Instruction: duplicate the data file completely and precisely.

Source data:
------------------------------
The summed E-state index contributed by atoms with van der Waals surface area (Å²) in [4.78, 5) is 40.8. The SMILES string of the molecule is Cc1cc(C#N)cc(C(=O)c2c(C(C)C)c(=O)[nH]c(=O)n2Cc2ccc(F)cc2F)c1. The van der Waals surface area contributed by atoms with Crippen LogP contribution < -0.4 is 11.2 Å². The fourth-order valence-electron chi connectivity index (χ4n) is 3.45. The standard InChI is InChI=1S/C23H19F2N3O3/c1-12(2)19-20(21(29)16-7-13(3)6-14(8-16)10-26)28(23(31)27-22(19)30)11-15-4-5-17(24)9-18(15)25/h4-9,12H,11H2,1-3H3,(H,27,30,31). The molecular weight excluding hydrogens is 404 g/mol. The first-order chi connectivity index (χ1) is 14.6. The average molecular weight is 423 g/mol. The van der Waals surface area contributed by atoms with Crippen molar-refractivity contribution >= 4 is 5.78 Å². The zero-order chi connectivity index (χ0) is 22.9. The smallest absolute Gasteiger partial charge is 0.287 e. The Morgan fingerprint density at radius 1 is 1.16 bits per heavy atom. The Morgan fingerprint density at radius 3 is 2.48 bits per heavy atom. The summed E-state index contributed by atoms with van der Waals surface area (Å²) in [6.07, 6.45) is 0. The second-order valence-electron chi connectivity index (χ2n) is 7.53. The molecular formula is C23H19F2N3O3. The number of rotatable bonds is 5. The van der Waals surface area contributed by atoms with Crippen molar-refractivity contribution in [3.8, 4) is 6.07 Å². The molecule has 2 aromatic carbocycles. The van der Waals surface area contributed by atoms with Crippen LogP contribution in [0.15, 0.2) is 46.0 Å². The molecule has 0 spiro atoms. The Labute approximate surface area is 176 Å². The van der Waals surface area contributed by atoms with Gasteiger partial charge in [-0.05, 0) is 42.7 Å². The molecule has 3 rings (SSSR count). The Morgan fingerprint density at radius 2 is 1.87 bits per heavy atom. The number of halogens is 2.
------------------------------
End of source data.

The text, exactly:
The summed E-state index contributed by atoms with van der Waals surface area (Å²) in [4.78, 5) is 40.8. The SMILES string of the molecule is Cc1cc(C#N)cc(C(=O)c2c(C(C)C)c(=O)[nH]c(=O)n2Cc2ccc(F)cc2F)c1. The van der Waals surface area contributed by atoms with Crippen LogP contribution < -0.4 is 11.2 Å². The fourth-order valence-electron chi connectivity index (χ4n) is 3.45. The standard InChI is InChI=1S/C23H19F2N3O3/c1-12(2)19-20(21(29)16-7-13(3)6-14(8-16)10-26)28(23(31)27-22(19)30)11-15-4-5-17(24)9-18(15)25/h4-9,12H,11H2,1-3H3,(H,27,30,31). The molecular weight excluding hydrogens is 404 g/mol. The first-order chi connectivity index (χ1) is 14.6. The average molecular weight is 423 g/mol. The van der Waals surface area contributed by atoms with Crippen molar-refractivity contribution >= 4 is 5.78 Å². The zero-order chi connectivity index (χ0) is 22.9. The smallest absolute Gasteiger partial charge is 0.287 e. The Morgan fingerprint density at radius 1 is 1.16 bits per heavy atom. The Morgan fingerprint density at radius 3 is 2.48 bits per heavy atom. The summed E-state index contributed by atoms with van der Waals surface area (Å²) in [6.07, 6.45) is 0. The second-order valence-electron chi connectivity index (χ2n) is 7.53. The molecular formula is C23H19F2N3O3. The number of rotatable bonds is 5. The van der Waals surface area contributed by atoms with Crippen molar-refractivity contribution in [3.8, 4) is 6.07 Å². The molecule has 2 aromatic carbocycles. The van der Waals surface area contributed by atoms with Crippen LogP contribution in [0.15, 0.2) is 46.0 Å². The molecule has 0 spiro atoms. The Labute approximate surface area is 176 Å². The van der Waals surface area contributed by atoms with Gasteiger partial charge in [-0.05, 0) is 42.7 Å². The molecule has 3 rings (SSSR count). The Morgan fingerprint density at radius 2 is 1.87 bits per heavy atom. The number of halogens is 2.